Robin and I were returning an amazing Great Dane named Boomer to his owner in Buckhead last week.  Boomer had just finished a two-week Board and Train program with us.  During that time, he proved to be a great student and was the perfect house guest. We went over all of our training exercises with our client, and he was thrilled with what Boomer accomplished while in our program.

Make the Vet Hospital a great experience for your dog

As we were wrapping up, our client told us that he had scheduled Boomer for an appointment with his Veterinarian the following week. He continued to tell us that it was always a challenge to get him there and then not go completely nuts while at the hospital.  He asked us if we could provide him with any tips that could give him to help make the Vet visit pleasant and not a major disaster…

We started off by acknowledging the fact that taking Boomer to their Veterinarian on a regular basis is the sign of being a great dog owner.  We reminded him that visiting the Veterinarian on a regular basis, even though Boomer may “seem fine”, is critical in maintaining his health and insuring that he has a long, vigorous, and rewarding life.

Simply put, Vet visits are an important part of being a responsible pet owner. As is often the case, routine visits to the Vet Hospital can often be a distressing time for your dog.  The good news is that it doesn’t have to be that way.

When you start to understand what a Vet visit is like from your dog’s point of view, you will start to appreciate why he may become so overwhelmed and disoriented when he is there. Not only will he be overwhelmed with the plethora of new smells, he will also hear excited barking from unknown dogs, meowing cats, and strange voices coming from unfamiliar people. On top of all this, your dog will be physically touched by the Vet Techs in unusual ways.  All of these things naturally will make him very nervous and possibly fearful.

We would like to share some tips with you that will help your dog to enjoy his Vet Hospital experience:

  • The first thing you need to accomplish is to place your dog in the car and to go to the Vet Hospital before there are any scheduled appointments. Get him familiar with the clinic when there is very little going on.  Let him become accustomed to the smells and sounds of “this new place”.  This will make the place not so “unknown and scary” when he actually needs to go there for his appointment. Make sure that he meets all the people who work there.  Have the front desk staff greet him in a calm and soothing manner. Have the Vet Techs give him a treat and place him on a scale. Calmly let him explore the examination room. A few visits like this will help him understand that the Vet Clinic is really a fun and safe place.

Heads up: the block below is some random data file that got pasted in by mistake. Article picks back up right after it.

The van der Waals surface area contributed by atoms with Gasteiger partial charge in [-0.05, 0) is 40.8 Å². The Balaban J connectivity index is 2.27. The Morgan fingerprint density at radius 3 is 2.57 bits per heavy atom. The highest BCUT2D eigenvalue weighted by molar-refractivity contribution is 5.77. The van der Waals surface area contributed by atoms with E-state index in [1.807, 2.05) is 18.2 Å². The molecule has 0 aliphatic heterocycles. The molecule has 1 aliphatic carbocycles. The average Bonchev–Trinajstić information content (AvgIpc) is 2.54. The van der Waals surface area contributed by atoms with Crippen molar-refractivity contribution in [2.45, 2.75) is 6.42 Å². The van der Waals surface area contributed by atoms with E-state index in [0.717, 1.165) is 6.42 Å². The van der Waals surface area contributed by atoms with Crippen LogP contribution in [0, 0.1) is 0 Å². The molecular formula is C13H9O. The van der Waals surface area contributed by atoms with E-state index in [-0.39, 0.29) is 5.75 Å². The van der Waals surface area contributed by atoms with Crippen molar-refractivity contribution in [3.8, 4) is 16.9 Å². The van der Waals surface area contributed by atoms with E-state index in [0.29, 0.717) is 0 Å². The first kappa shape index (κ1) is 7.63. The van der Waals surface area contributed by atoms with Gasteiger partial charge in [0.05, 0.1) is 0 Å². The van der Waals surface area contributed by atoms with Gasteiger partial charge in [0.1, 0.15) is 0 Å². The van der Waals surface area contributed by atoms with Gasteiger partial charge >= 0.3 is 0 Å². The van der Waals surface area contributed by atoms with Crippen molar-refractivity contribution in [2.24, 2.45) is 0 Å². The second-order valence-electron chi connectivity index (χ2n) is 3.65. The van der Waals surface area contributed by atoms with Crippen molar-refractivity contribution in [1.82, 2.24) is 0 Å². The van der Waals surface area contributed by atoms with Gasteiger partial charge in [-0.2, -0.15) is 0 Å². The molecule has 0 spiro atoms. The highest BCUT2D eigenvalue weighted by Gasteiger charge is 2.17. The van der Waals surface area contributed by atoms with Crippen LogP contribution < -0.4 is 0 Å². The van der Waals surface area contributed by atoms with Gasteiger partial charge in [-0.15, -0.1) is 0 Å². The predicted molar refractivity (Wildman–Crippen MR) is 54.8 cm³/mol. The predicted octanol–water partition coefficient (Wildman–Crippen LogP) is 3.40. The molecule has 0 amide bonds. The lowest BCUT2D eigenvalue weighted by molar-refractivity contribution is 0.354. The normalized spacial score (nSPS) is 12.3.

• You can prepare your dog at home to understand the sensation of being held and examined by the Vet staff. Lightly pat him on different areas of his body while he is in a relaxed state. Imitate how the Vet will examine your dog — touch around his eyes and ears, lightly rub and caress his feet and toes (which also helps minimize his fear of nail clipping), raise his lips and touch his teeth, slowly move his legs, etc. Perform all these actions in a calm and deliberate manner.  You can provide some soothing verbalization but keep it to a minimum. Remember, your voice and your Vet’s voice do not sound the same.
  • Many dogs’ only car ride experience is to the Vet Hospital. Because of this, your dog would logically associate any car ride with a trip to the Vet and ensuing consequences. This could easily make the car ride a very anxious moment for your dog. To eliminate this associated anxiety, take your dog for car rides to multiple locations as often as you can. I recommend that you take him to places he enjoys.  This will create an association of being in the car to happy times.
  • Make sure that you exercise with your dog before you go to the Vet. A dog that is worn out from playing is relaxed and easier to handle.
  • Always remain calm while you are with him at the Vet Hospital. Your dog can sense your feelings, and you need to remain calm so he can feel calm. Your dog looks to you for his safety and security.
  • Have a short leash on your dog while you are waiting in the reception area. Maintain control of him during your entire visit to minimize any stress, injury or issues that may arise. If your dog shows any sign of aggression towards dogs or humans, have a muzzle on him while at the Vet Hospital. We recommend the Baskerville muzzle.
  • If you have a small dog, take him into the vet hospital in his carrier. He’ll feel more comfortable being in a familiar space.  Have his sleeping blanket and favorite toys in the carrier with him.  These items will provide him with a needed distraction and provide an additional sense of security.
  • Once the vet visit is complete, take your dog somewhere fun.

Besides providing you with additional peace of mind, your Veterinarian and Clinic Staff will also appreciate your actions for making their jobs easier and your dog’s experience safer.

Please call or text us at (770) 718-7704 if you need any dog training help.  You can also email us at [email protected]. We are blessed to have been your local dog training experts for over eighteen years.  We have trained over 6,000 wonderful dogs and excellent families and are ready to help you.